The Holocaust was an assault not only against the Jews, but against all non-Aryans. What is a non-Aryan? A non-Aryan is someone, or a group of people, the leaders of the Nazis simply did not like. They were a people that "contaminated" pure German blood and, according to the Nazis, must be stamped out. These groups included, but is not limited to, the Jews. Other groups persecuted between 1933 and 1945 are "so-called 'Jew-friends', gentiles who stood up for the rescue of Jews; communists, anti-fascists and other resistance fighters; rebellious juveniles, 'anti-social individuals', Gypsies, criminals, homosexuals; the physically and mentally handicapped, forced laborers and prisoners of war" (NSW Jewish Board of Deputies). The Polish people, Jews and non-Jews were also victims of Nazi hate.
One of the first groups to be targeted were the disabled. Hitler, and other high-ranking Nazi officials, began a "euthanasia" program to rid Germany of these "impurities".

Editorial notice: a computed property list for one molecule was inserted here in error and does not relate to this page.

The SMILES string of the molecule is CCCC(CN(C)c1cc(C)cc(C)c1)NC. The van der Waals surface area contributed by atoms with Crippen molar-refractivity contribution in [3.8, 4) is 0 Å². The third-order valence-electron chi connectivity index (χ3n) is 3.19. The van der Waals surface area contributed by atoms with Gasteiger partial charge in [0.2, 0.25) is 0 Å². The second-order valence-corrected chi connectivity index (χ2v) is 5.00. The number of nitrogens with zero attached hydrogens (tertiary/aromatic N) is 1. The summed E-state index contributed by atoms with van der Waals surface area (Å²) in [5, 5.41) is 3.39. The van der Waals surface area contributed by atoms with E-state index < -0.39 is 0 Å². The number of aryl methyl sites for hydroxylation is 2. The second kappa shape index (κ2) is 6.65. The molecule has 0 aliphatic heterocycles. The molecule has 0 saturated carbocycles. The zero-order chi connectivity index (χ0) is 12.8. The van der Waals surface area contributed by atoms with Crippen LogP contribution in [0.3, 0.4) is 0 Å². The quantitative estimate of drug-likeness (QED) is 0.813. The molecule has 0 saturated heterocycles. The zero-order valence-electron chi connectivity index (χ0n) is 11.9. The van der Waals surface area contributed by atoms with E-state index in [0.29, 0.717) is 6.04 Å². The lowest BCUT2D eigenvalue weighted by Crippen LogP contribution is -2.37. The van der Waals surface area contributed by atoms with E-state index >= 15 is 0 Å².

They felt that these people were useless and therefore implemented a series of "mercy killings". In 1933 a "Law for the Avoidance of Genetically Diseased Offspring" had led to the sterilization of some 360,000 German people, but the 1939 euthanasia program was an actual mandate for murder. "The program was named T-4,
after the address of its headquarters at Tiergarten 4, Berlin" (Peter Vogelsang and Brian B.M. Larsen). Hitler ended the T-4 program in 1941 due to unrest from the German people. But the Nazi killing machine had already been put into motion; experienced staff and tested methods and equipment were simply transferred from the T-4 program to the concentration and extermination camps.
Another group persecuted by the Nazis were the Gypsies. Gypsies were people who never settled down and simply wandered about with no direction. Originally, the Nazis plan was to integrate them into society, to make...